Prison fighters prize future over freedom

Portrayed as a way for inmates to battle their way to an early release, a Corrections Department muay Thai project is instead teaching inmates the skills needed to build a future career

It’s billed by promoters as a “Battle for Freedom”, but inmates who take part in the Prison Fight programme have little chance of securing an early release, regardless of their success or failure in the ring.

CAGED FIGHTER: An inmate warms up prior to a fight with a foreign boxer at the dedicated boxing gym inside Klongpai Central Prison.

Still, those behind the project insist that’s not the point. Rather than offering prisoners freedom in a traditional sense, Prison Fight is meant to provide convicts a chance at a better future.

The project’s mastermind and president, Aree Chaleaysuk, said the fights allow former professional fighters to hone their skills behind bars, ensuring they have the chance to continue their careers after being released.

The bouts, overseen by the Corrections Department, were launched in January last year, pitting hardened criminals against foreign amateur boxers in organised muay Thai events.

The concept has quickly captured the attention — and imagination — of both the public and international media. Now with seven events to its name, Prison Fight has become popular among foreigners who are lining up to volunteer for the chance to test their skills against prison inmates.

And the success of the programme has Mr Aree eyeing more ambitious global designs — the creation of a Prison Fight World Association which would bring convicts from overseas to fight Thai prisoners. But it seems Mr Aree may be ahead of himself. At a bout Spectrum witnessed, the canvas bore the seal of the "World Prison Fight Association" and the boxers fought in trunks and gloves embossed with the words "Prison Fight".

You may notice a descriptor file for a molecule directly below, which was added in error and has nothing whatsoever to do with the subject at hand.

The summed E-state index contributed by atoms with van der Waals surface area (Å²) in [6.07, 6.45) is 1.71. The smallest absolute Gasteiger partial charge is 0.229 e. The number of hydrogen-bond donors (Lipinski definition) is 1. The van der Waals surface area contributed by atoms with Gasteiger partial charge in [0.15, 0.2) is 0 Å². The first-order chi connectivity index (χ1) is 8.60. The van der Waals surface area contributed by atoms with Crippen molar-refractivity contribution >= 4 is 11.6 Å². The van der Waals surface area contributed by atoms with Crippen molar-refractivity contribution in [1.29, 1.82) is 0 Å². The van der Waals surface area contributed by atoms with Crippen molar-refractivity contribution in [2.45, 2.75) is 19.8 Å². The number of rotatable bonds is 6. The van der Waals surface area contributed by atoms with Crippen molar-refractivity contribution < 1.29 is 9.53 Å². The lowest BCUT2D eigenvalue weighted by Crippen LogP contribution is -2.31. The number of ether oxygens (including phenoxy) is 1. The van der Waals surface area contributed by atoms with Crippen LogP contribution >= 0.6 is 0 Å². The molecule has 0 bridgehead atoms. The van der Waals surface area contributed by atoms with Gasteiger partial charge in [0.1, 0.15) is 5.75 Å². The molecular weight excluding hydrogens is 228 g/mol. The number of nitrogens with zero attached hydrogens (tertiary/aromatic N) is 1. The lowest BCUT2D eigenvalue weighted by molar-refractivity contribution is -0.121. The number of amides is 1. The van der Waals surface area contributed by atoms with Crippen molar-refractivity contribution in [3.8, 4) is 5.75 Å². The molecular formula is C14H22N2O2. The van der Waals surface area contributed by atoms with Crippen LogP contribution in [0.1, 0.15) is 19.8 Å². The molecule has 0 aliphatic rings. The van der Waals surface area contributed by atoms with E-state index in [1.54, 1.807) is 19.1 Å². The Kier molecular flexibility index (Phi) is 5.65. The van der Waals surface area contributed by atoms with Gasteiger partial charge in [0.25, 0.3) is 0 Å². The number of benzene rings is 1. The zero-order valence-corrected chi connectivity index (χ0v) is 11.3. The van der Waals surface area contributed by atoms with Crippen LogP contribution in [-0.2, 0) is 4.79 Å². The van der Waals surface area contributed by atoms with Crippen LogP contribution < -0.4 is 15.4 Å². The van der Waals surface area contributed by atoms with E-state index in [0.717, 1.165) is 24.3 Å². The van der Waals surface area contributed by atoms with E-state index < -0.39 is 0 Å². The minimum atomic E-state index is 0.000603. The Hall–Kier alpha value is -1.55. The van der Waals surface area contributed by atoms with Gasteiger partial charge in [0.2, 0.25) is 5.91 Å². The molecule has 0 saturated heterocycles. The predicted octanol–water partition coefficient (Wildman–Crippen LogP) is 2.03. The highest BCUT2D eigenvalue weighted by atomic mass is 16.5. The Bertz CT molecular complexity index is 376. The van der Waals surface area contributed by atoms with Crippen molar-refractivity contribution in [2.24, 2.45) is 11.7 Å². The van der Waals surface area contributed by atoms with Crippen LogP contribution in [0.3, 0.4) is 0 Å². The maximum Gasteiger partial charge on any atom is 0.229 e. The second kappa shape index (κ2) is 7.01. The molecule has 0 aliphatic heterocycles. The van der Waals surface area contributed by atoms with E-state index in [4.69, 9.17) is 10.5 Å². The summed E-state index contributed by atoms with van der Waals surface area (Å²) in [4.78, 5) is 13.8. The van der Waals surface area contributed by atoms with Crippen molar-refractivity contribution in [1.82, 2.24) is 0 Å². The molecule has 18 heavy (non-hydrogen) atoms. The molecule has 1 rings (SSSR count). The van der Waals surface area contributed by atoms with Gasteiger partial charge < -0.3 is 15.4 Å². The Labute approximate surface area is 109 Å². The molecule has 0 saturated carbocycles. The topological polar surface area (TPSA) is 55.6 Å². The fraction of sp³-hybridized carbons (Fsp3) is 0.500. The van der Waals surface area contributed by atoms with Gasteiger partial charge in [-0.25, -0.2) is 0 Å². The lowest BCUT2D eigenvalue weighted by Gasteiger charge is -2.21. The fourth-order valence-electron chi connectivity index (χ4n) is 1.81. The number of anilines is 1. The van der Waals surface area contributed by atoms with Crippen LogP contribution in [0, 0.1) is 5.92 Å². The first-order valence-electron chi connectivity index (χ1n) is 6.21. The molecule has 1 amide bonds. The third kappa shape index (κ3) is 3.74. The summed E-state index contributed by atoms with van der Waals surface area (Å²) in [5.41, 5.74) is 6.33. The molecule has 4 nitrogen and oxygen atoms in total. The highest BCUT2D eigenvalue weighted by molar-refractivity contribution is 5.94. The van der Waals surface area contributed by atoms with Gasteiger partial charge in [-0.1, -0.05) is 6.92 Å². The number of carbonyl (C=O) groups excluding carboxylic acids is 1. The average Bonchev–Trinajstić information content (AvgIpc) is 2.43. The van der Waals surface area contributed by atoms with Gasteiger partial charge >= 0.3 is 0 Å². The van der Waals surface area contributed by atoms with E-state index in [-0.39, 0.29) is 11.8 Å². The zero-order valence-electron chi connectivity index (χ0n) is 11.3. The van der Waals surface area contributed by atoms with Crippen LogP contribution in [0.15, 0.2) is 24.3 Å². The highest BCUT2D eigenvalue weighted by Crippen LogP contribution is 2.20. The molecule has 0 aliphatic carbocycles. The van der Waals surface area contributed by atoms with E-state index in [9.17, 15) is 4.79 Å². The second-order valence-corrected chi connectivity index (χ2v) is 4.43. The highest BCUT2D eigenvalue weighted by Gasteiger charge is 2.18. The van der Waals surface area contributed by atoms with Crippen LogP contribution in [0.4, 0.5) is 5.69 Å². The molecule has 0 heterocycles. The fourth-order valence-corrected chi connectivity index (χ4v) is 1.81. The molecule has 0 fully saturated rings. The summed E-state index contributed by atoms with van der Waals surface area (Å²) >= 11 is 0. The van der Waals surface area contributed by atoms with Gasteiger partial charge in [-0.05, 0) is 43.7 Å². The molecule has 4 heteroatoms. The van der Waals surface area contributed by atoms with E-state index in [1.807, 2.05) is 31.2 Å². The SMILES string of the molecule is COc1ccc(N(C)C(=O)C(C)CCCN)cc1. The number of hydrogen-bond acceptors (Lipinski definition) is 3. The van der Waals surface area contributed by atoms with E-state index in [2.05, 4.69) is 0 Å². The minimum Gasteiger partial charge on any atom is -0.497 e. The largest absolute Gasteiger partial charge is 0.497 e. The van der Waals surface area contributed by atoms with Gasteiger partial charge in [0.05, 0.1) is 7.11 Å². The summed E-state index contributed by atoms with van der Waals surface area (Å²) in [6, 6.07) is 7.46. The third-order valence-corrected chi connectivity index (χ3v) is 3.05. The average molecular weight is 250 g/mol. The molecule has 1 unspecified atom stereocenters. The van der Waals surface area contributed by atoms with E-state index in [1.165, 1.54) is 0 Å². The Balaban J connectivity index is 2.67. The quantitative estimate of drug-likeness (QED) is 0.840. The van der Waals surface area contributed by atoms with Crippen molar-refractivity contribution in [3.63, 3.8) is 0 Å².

ENTERING THE RING

Prison boxing matches between inmates have been staged every year since 2003 as part of the Corrections Department’s policy of using sport to help rehabilitate inmates.

According to the department, there are at least 2,000 former professional athletes currently being held in the country’s prison system, including top-level representatives in boxing, football, petanque, futsal and sepak takraw.

Mr Aree, who is also the warden at Klongpai Central Prison in Nakhon Ratchasima, told Spectrum there is also a prison system boxing association which sends inmates to fight outside in professional tournaments.

on the ropes: Above and top, a fight between an inmate and Masood Izadi, an Iranian muay Thai fighter who oversees the foreign volunteers and enters the ring himself.

But his pride and joy remains the Prison Fight project. He said that far from being a free-for-all chance for felons to fight their way to freedom, as portrayed by many foreign media outlets, Prison Fight has been designed to build the skills of inmates who already have a strong background in professional fighting.